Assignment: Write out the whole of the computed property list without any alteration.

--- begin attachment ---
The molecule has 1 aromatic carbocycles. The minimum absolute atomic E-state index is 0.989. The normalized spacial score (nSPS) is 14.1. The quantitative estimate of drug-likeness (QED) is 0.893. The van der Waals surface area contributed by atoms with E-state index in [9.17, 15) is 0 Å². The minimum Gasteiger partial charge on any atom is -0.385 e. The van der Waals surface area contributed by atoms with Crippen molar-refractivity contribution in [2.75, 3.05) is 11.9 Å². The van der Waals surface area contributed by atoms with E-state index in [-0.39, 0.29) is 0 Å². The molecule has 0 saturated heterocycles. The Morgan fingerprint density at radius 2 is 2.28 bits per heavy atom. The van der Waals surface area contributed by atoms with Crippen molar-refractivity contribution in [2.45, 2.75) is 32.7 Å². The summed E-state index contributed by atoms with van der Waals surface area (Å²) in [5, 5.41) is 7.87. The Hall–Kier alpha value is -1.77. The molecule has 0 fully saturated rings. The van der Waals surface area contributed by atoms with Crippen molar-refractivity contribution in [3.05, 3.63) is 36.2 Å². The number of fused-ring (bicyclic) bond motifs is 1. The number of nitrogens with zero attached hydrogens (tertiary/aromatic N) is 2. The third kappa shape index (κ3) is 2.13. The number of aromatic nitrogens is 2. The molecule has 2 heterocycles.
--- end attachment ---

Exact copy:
The molecule has 1 aromatic carbocycles. The minimum absolute atomic E-state index is 0.989. The normalized spacial score (nSPS) is 14.1. The quantitative estimate of drug-likeness (QED) is 0.893. The van der Waals surface area contributed by atoms with E-state index in [9.17, 15) is 0 Å². The minimum Gasteiger partial charge on any atom is -0.385 e. The van der Waals surface area contributed by atoms with Crippen molar-refractivity contribution in [2.75, 3.05) is 11.9 Å². The van der Waals surface area contributed by atoms with E-state index in [-0.39, 0.29) is 0 Å². The molecule has 0 saturated heterocycles. The Morgan fingerprint density at radius 2 is 2.28 bits per heavy atom. The van der Waals surface area contributed by atoms with Crippen molar-refractivity contribution in [2.45, 2.75) is 32.7 Å². The summed E-state index contributed by atoms with van der Waals surface area (Å²) in [5, 5.41) is 7.87. The Hall–Kier alpha value is -1.77. The molecule has 0 fully saturated rings. The van der Waals surface area contributed by atoms with Crippen molar-refractivity contribution in [3.05, 3.63) is 36.2 Å². The number of fused-ring (bicyclic) bond motifs is 1. The number of nitrogens with zero attached hydrogens (tertiary/aromatic N) is 2. The third kappa shape index (κ3) is 2.13. The number of aromatic nitrogens is 2. The molecule has 2 heterocycles.